Maybe you’ve been lucky. Maybe you’ve had the pleasure of attending a concert where the performer was truly, really, wholly into it. I was lucky the other night. I saw the Moody Blues in concert.
Yes, the Moody Blues. I know what you might be thinking. A long string of hits, sure. But nothing in the last couple decades. A bunch of guys in their sixties. What could they possibly have to offer beyond nostalgia?
Plenty, as a matter of fact. There are three members remaining from the classic lineup, or as hardcore Moodys fan might say, from the Moody Blues Mk II. Mk I, you may recall, was fronted by Denny Laine — later of Wings — and scored a hit with Bessie Banks‘ “Go Now.” But that lineup folded, and the group that came together to record the groundbreaking Days of Future Passed in 1967 is the one that people remember.
And it’s the one that had all the hits. By 1972 the Moody Blues had racked up an impressive string of hit albums and singles. Tired of the frenetic pace, they took an extended hiatus in ’72, during which time the various members busied themselves with solo albums. All have their moments.
They came back together in 1977 to record Octave, but by the end of that album’s sessions, Mellotron player Mike Pinder threw in the towel; he had had enough of the touring life.
In the early 80s the group — augmented with Swiss keyboard player Patrick Moraz — staged a surprising comeback. They returned to the charts with another string of hit albums and singles, aided in no small part by several music videos. Some of those have aged well, and some are cringingly, horribly dated.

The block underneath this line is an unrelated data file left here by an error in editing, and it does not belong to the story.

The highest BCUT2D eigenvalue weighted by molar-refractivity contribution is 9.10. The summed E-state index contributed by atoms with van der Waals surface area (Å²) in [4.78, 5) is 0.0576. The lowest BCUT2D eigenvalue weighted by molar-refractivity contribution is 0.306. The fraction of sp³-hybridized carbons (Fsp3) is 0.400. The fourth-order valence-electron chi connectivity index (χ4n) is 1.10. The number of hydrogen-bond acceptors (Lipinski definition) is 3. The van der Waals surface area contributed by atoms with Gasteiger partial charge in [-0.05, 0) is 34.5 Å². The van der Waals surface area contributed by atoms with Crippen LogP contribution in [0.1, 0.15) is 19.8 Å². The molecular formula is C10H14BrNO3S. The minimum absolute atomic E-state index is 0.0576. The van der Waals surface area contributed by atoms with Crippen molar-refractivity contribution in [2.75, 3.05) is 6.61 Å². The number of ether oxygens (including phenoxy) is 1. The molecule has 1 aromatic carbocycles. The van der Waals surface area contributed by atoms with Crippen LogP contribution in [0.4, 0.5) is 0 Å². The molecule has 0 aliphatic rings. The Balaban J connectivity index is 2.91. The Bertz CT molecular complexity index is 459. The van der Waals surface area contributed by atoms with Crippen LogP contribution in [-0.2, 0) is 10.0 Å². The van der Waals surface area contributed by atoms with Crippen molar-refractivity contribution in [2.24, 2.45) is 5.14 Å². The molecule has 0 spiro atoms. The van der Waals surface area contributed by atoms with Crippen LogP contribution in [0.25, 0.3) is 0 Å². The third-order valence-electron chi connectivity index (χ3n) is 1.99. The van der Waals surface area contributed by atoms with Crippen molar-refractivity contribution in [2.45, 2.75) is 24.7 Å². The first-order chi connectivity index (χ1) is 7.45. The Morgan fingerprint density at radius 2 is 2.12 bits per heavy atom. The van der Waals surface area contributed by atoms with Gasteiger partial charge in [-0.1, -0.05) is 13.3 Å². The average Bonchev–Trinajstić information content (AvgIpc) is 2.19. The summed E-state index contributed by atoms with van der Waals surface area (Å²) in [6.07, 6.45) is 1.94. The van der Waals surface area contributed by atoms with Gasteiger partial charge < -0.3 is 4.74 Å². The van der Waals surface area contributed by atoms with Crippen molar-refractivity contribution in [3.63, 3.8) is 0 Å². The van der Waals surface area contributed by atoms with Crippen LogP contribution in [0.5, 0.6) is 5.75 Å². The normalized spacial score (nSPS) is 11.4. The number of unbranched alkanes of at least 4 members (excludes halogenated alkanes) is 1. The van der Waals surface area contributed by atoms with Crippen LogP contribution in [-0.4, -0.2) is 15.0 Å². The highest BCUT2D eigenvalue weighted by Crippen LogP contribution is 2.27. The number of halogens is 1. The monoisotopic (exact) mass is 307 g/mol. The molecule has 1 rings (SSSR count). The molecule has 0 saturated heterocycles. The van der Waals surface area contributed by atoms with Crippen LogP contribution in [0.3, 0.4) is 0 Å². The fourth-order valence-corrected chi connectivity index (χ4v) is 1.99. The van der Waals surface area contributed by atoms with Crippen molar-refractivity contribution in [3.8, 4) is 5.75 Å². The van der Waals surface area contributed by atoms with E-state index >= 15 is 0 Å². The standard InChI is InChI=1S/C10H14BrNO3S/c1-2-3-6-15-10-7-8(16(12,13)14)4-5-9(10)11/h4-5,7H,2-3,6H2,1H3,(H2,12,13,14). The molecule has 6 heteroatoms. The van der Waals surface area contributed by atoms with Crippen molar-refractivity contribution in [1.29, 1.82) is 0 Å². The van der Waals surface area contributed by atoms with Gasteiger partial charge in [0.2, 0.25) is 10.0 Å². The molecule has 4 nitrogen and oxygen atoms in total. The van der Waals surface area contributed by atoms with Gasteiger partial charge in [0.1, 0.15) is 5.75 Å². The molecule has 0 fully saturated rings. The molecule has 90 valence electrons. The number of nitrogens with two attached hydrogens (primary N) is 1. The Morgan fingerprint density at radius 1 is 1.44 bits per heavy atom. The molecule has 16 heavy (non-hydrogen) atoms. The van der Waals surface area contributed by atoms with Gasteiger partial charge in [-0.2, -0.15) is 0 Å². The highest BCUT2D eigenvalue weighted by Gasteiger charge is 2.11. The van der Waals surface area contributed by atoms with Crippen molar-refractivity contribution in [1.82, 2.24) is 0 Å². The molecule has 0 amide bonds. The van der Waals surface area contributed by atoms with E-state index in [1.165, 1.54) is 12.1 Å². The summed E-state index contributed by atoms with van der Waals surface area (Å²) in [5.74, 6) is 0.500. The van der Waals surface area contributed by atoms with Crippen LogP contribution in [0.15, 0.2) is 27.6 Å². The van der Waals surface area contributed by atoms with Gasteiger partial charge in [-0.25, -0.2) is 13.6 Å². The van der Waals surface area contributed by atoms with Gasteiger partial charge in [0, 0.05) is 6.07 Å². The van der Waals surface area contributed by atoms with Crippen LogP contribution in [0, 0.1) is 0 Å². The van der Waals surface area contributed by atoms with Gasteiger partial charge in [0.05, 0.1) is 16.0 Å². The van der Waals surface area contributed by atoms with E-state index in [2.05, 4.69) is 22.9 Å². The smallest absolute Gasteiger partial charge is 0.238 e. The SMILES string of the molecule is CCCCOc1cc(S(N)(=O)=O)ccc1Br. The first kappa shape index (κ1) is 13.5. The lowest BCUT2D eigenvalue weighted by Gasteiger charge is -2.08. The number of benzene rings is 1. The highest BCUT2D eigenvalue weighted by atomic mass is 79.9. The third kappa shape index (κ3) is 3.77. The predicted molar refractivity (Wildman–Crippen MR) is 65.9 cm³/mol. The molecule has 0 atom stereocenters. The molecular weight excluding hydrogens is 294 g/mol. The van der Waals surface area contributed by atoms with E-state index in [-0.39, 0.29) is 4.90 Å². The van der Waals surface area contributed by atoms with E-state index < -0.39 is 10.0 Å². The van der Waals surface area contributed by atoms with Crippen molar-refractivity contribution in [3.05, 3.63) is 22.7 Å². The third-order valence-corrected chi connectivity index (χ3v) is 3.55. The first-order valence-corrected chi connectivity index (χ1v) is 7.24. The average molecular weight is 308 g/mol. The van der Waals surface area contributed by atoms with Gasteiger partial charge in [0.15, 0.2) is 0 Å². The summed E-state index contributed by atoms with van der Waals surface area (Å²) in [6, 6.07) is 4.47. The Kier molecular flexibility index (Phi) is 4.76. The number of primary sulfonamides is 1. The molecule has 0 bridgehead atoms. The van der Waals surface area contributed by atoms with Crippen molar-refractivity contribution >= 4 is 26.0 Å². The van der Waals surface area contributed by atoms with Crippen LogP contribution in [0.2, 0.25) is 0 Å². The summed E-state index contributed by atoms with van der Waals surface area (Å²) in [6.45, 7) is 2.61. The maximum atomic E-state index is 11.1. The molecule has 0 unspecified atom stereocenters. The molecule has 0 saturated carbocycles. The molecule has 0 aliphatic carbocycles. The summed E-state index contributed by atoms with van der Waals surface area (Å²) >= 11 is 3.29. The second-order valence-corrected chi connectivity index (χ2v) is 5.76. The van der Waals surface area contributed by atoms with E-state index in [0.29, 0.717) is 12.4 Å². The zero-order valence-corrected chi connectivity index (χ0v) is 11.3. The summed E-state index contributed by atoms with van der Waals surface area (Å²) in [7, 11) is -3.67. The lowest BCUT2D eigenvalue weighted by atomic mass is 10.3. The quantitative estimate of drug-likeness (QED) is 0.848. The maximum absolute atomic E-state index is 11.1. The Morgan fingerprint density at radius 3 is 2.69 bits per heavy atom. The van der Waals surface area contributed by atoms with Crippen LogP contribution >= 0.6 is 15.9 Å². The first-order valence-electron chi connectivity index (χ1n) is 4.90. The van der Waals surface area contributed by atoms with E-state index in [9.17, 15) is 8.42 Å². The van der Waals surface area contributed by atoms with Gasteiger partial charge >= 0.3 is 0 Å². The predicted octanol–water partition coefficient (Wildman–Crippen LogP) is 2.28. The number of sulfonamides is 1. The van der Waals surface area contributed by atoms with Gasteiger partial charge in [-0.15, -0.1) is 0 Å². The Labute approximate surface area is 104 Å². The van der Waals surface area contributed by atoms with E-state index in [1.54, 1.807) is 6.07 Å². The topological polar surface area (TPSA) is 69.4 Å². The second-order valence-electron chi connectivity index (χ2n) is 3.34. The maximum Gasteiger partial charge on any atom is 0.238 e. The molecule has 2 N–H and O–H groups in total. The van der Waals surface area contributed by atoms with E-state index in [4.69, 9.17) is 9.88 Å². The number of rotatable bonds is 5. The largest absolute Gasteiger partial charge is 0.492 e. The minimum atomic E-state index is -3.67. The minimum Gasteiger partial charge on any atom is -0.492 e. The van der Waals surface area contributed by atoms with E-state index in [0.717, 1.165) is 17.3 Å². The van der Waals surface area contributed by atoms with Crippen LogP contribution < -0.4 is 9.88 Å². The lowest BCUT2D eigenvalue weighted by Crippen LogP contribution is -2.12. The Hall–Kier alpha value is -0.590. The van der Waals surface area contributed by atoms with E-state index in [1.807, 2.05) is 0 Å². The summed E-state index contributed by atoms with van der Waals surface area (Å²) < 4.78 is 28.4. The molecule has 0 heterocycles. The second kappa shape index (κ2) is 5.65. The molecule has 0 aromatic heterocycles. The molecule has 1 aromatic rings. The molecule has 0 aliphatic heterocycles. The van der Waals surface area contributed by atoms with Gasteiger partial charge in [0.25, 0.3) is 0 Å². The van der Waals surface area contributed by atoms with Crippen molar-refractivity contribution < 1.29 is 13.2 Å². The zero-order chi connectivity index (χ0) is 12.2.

In the mid part of the new century’s first decade, flautist Ray Thomas retired from the group owing to (non-life-threatening) health reasons. As Graeme Edge explained it, “He struggled on the road for two or three years; it was kind of heartbreaking. He finally had to say, ‘I can’t do it any more.'”
So now the group is down to Justin Hayward (guitar, vocals), John Lodge (bass, vocals) and Edge (drums, spoken word interludes). Onstage they’re augmented by a keyboard player, a second drummer, and two female multi-instrumentalists. One plays additional keys and acoustic guitar, and handles high vocal harmonies. The other plays tambourine, guitar, and all of Ray Thomas’ flute parts. She sings as well, and can do a mean karate kick.
Onstage, the band rocks quite credibly for a bunch of older gentlemen. While the supporting musicians do indeed support, there’s little doubt that Hayward, Lodge and Edge still can deliver the goods.
An underrated lead guitarist, Hayward makes it clear onstage that he’s no slouch. In addition to still nailing all of his vocal parts — he sounds exactly the same singing “Tuesday Afternoon” as he did some 43 years ago — he also cranks out a number of impressive (if brief) guitar solos. On “The Day We Meet Again” (one of a surprising three Octave cuts in the current set list) he plays a vintage Farfisa organ.
Lodge still wears leather pants onstage, and though he’s a bit weathered-looking, his playing is none the worse for wear. At one point in the show he strolls onstage with a double-neck axe that’s half Fender P-bass, half Telecaster with left-handed neck. His pipes haven’t failed him, either.